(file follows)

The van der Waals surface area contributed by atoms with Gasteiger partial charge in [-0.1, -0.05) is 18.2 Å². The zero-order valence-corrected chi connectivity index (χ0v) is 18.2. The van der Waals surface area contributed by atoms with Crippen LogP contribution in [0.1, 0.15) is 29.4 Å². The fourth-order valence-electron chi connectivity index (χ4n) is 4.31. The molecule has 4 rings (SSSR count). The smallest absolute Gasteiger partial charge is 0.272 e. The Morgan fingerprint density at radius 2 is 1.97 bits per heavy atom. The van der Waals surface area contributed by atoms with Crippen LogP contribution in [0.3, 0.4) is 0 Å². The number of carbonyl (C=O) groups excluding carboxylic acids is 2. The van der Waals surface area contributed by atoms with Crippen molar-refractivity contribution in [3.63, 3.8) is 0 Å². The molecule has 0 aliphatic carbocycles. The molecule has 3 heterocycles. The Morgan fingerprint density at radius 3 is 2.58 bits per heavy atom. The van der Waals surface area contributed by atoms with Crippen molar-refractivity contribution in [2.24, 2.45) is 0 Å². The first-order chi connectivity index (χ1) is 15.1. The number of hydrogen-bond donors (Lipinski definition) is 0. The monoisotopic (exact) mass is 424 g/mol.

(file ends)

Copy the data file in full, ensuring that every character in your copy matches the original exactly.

The van der Waals surface area contributed by atoms with Gasteiger partial charge in [-0.1, -0.05) is 18.2 Å². The zero-order valence-corrected chi connectivity index (χ0v) is 18.2. The van der Waals surface area contributed by atoms with Crippen LogP contribution in [0.1, 0.15) is 29.4 Å². The fourth-order valence-electron chi connectivity index (χ4n) is 4.31. The molecule has 4 rings (SSSR count). The smallest absolute Gasteiger partial charge is 0.272 e. The Morgan fingerprint density at radius 2 is 1.97 bits per heavy atom. The van der Waals surface area contributed by atoms with Crippen LogP contribution in [0.3, 0.4) is 0 Å². The number of carbonyl (C=O) groups excluding carboxylic acids is 2. The van der Waals surface area contributed by atoms with Crippen molar-refractivity contribution in [3.63, 3.8) is 0 Å². The molecule has 0 aliphatic carbocycles. The molecule has 3 heterocycles. The Morgan fingerprint density at radius 3 is 2.58 bits per heavy atom. The van der Waals surface area contributed by atoms with Crippen molar-refractivity contribution in [2.24, 2.45) is 0 Å². The first-order chi connectivity index (χ1) is 15.1. The number of hydrogen-bond donors (Lipinski definition) is 0. The monoisotopic (exact) mass is 424 g/mol.